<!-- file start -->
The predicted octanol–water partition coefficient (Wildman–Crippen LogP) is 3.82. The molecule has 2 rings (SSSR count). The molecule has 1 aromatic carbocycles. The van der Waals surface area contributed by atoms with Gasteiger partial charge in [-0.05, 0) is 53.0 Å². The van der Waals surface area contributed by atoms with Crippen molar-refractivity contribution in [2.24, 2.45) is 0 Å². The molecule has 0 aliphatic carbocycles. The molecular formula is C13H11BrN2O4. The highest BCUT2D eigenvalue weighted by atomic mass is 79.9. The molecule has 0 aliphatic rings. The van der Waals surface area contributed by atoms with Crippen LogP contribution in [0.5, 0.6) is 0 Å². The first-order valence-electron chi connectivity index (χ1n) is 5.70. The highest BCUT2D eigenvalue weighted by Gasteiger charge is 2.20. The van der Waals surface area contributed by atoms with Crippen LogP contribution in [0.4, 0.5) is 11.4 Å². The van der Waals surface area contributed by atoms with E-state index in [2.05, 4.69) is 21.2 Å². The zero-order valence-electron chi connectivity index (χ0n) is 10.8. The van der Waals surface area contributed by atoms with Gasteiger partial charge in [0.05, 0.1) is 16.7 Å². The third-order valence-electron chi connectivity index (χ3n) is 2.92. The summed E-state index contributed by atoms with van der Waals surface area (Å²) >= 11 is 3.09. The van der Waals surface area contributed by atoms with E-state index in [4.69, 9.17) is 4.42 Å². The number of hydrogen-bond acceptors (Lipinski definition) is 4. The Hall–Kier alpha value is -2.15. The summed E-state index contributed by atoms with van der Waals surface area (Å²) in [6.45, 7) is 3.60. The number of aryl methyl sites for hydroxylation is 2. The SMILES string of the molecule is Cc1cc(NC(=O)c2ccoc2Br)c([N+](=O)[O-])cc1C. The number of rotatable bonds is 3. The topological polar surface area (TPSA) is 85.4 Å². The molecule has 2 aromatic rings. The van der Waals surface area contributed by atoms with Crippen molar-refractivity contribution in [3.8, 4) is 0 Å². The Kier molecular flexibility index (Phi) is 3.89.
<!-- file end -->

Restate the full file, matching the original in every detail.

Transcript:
The predicted octanol–water partition coefficient (Wildman–Crippen LogP) is 3.82. The molecule has 2 rings (SSSR count). The molecule has 1 aromatic carbocycles. The van der Waals surface area contributed by atoms with Gasteiger partial charge in [-0.05, 0) is 53.0 Å². The van der Waals surface area contributed by atoms with Crippen molar-refractivity contribution in [2.24, 2.45) is 0 Å². The molecule has 0 aliphatic carbocycles. The molecular formula is C13H11BrN2O4. The highest BCUT2D eigenvalue weighted by atomic mass is 79.9. The molecule has 0 aliphatic rings. The van der Waals surface area contributed by atoms with Crippen LogP contribution in [0.5, 0.6) is 0 Å². The first-order valence-electron chi connectivity index (χ1n) is 5.70. The highest BCUT2D eigenvalue weighted by Gasteiger charge is 2.20. The van der Waals surface area contributed by atoms with Crippen LogP contribution in [0.4, 0.5) is 11.4 Å². The van der Waals surface area contributed by atoms with E-state index in [2.05, 4.69) is 21.2 Å². The zero-order valence-electron chi connectivity index (χ0n) is 10.8. The van der Waals surface area contributed by atoms with Gasteiger partial charge in [0.05, 0.1) is 16.7 Å². The third-order valence-electron chi connectivity index (χ3n) is 2.92. The summed E-state index contributed by atoms with van der Waals surface area (Å²) >= 11 is 3.09. The van der Waals surface area contributed by atoms with E-state index in [4.69, 9.17) is 4.42 Å². The number of hydrogen-bond acceptors (Lipinski definition) is 4. The Hall–Kier alpha value is -2.15. The summed E-state index contributed by atoms with van der Waals surface area (Å²) in [6.45, 7) is 3.60. The number of aryl methyl sites for hydroxylation is 2. The SMILES string of the molecule is Cc1cc(NC(=O)c2ccoc2Br)c([N+](=O)[O-])cc1C. The number of rotatable bonds is 3. The topological polar surface area (TPSA) is 85.4 Å². The molecule has 2 aromatic rings. The van der Waals surface area contributed by atoms with Crippen molar-refractivity contribution in [3.8, 4) is 0 Å². The Kier molecular flexibility index (Phi) is 3.89.